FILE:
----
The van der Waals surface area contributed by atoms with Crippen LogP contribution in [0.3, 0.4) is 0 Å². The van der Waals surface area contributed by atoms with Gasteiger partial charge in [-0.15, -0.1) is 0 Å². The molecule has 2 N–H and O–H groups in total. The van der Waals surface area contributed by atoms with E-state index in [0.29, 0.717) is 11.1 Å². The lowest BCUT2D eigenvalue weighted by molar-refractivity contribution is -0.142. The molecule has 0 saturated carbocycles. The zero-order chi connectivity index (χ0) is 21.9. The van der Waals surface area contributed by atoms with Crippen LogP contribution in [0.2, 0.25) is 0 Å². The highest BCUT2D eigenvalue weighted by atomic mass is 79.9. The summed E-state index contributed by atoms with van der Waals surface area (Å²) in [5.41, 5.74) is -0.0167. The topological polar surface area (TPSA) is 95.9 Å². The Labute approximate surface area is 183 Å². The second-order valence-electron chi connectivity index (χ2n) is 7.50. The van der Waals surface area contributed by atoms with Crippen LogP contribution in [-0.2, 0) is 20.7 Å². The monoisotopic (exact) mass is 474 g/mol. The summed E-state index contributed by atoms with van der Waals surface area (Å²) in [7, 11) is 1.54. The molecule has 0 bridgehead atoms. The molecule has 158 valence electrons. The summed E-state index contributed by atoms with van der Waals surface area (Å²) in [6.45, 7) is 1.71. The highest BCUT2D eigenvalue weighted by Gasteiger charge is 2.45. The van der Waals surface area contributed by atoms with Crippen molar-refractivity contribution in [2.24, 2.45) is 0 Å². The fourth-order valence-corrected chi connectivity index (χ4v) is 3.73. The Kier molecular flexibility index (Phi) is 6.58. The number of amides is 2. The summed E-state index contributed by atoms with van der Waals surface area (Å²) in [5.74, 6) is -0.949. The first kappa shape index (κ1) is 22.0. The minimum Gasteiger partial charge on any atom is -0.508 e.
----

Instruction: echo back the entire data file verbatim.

The van der Waals surface area contributed by atoms with Crippen LogP contribution in [0.3, 0.4) is 0 Å². The van der Waals surface area contributed by atoms with Gasteiger partial charge in [-0.15, -0.1) is 0 Å². The molecule has 2 N–H and O–H groups in total. The van der Waals surface area contributed by atoms with E-state index in [0.29, 0.717) is 11.1 Å². The lowest BCUT2D eigenvalue weighted by molar-refractivity contribution is -0.142. The molecule has 0 saturated carbocycles. The zero-order chi connectivity index (χ0) is 21.9. The van der Waals surface area contributed by atoms with Crippen LogP contribution in [0.2, 0.25) is 0 Å². The highest BCUT2D eigenvalue weighted by atomic mass is 79.9. The summed E-state index contributed by atoms with van der Waals surface area (Å²) in [5.41, 5.74) is -0.0167. The topological polar surface area (TPSA) is 95.9 Å². The Labute approximate surface area is 183 Å². The second-order valence-electron chi connectivity index (χ2n) is 7.50. The van der Waals surface area contributed by atoms with Crippen LogP contribution in [-0.2, 0) is 20.7 Å². The monoisotopic (exact) mass is 474 g/mol. The summed E-state index contributed by atoms with van der Waals surface area (Å²) in [7, 11) is 1.54. The molecule has 0 bridgehead atoms. The molecule has 158 valence electrons. The summed E-state index contributed by atoms with van der Waals surface area (Å²) in [6.45, 7) is 1.71. The highest BCUT2D eigenvalue weighted by Gasteiger charge is 2.45. The van der Waals surface area contributed by atoms with Crippen molar-refractivity contribution in [2.24, 2.45) is 0 Å². The fourth-order valence-corrected chi connectivity index (χ4v) is 3.73. The Kier molecular flexibility index (Phi) is 6.58. The number of amides is 2. The summed E-state index contributed by atoms with van der Waals surface area (Å²) in [5.74, 6) is -0.949. The first kappa shape index (κ1) is 22.0. The minimum Gasteiger partial charge on any atom is -0.508 e.